The Thomas-Oles house
likely Grantsville's oldest, photo circa late 1930s
Structure still standing on Main Street, owned by the Gunn heirs
THE HOUSE STANDS EMPTY, WAITING FATE
The house is likely the oldest standing home in Grantsville, located on Main
Street, across from the Dollar General Store.
Accounts say there are remnants of the original logs within the structure,
but certainly part of the building stands on original stones, and some of the
original window panes are still in existence. There have been numerous
The home originally belonged to my great-grandparents, Dr. and Mrs.
William Harold Thomas," wrote
Virginia Jackson Hosey.
They were the parents of Mae Thomas Marshall, wife of
Robert M. Marshall (1861-1942), a well-known Grantsville teacher, banker and
newspaper editor and Mattie Thomas Mathews, wife of Senator Albert Mathews
(1872-1958), Grantsville attorney and one-time president of the WV State
Dr. Thomas had his office in his house, which was likely built shortly after the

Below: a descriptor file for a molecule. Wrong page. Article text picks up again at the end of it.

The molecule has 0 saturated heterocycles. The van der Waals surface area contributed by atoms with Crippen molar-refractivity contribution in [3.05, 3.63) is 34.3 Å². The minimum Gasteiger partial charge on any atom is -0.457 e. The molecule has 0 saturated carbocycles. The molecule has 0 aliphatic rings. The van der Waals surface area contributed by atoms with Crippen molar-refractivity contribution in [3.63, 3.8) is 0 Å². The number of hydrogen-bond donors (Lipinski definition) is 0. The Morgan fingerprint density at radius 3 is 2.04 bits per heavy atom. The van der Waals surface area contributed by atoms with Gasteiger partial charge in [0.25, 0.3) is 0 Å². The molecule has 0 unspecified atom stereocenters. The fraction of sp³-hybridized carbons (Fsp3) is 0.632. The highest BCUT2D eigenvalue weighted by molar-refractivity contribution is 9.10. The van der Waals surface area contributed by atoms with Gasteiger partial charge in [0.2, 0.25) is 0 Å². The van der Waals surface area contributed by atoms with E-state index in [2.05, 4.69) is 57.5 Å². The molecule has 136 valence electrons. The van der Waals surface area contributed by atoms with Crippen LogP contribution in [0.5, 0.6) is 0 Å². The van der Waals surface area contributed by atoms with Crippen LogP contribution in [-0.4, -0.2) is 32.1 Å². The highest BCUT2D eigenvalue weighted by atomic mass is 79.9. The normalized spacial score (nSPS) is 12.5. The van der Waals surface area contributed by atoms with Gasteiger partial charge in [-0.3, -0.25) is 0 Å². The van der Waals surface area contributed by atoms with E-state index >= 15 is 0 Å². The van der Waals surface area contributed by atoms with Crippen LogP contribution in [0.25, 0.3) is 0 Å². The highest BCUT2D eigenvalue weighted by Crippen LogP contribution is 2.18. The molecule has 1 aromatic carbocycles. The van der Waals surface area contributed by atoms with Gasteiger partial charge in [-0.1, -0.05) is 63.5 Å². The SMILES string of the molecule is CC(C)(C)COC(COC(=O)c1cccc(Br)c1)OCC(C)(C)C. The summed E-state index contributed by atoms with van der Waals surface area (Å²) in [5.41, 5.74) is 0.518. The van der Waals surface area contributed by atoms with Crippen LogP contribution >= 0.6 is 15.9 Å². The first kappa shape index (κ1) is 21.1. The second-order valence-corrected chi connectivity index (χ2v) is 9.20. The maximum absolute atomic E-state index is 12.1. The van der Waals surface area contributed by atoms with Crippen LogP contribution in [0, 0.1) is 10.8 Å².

Civil War. Thomas had two brothers, Jeff
and Guy who lived with his family. Jeff and Guy had a small store right next
door to the house. In later years, it was Marshall's Confectionery and Boatright's
Dr. Thomas was born in 1822 and died in 1891 and his wife Hattie Dilworth
born in 1840 and died in 1925.
The structure is known by many in the 20th century as the Lynn Oles (1896-1964)
house. Lynn Oles was a member of the House of Delegates and owned the Oles
Three Oles men were soldiers in World War II, and during World War I brought seeds for the Ginkgo trees from China that have been standing for 100 years on Main Street.
The Oles family came to Grantsville shortly after 1900 from Pennsylvania. J. G.
"Pop" Oles (1861-1930) came to start Godfrey L. Cabot's carbon black factory, but
was also a well-known riverboat builder and operator.
"No Oles descendants currently live in Calhoun, All that remain are footprints in
time, left behind, " said David L. Oles.
In recent years it has been rental property and was used for a restaurant.
It has stood empty for several years, with funds not available for its preservation.